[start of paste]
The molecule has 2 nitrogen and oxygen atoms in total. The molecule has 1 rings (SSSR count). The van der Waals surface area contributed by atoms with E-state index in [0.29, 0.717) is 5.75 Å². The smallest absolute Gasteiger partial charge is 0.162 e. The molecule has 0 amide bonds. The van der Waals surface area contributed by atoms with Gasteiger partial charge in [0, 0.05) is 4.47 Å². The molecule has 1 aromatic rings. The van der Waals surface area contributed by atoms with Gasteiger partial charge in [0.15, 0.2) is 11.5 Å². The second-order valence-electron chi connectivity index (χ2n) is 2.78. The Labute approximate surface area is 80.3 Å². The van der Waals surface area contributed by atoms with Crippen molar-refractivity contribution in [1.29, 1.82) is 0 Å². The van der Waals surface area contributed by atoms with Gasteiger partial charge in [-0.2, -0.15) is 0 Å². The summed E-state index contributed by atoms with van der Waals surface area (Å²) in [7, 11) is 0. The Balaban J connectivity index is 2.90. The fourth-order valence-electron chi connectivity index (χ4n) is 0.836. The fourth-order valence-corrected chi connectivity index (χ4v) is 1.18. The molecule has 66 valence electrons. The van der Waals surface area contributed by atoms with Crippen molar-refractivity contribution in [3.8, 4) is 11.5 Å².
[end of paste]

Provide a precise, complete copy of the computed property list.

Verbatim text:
The molecule has 2 nitrogen and oxygen atoms in total. The molecule has 1 rings (SSSR count). The van der Waals surface area contributed by atoms with E-state index in [0.29, 0.717) is 5.75 Å². The smallest absolute Gasteiger partial charge is 0.162 e. The molecule has 0 amide bonds. The van der Waals surface area contributed by atoms with Gasteiger partial charge in [0, 0.05) is 4.47 Å². The molecule has 1 aromatic rings. The van der Waals surface area contributed by atoms with Gasteiger partial charge in [0.15, 0.2) is 11.5 Å². The second-order valence-electron chi connectivity index (χ2n) is 2.78. The Labute approximate surface area is 80.3 Å². The van der Waals surface area contributed by atoms with Crippen molar-refractivity contribution in [1.29, 1.82) is 0 Å². The van der Waals surface area contributed by atoms with Gasteiger partial charge in [-0.2, -0.15) is 0 Å². The summed E-state index contributed by atoms with van der Waals surface area (Å²) in [7, 11) is 0. The Balaban J connectivity index is 2.90. The fourth-order valence-electron chi connectivity index (χ4n) is 0.836. The fourth-order valence-corrected chi connectivity index (χ4v) is 1.18. The molecule has 66 valence electrons. The van der Waals surface area contributed by atoms with Crippen molar-refractivity contribution in [3.8, 4) is 11.5 Å².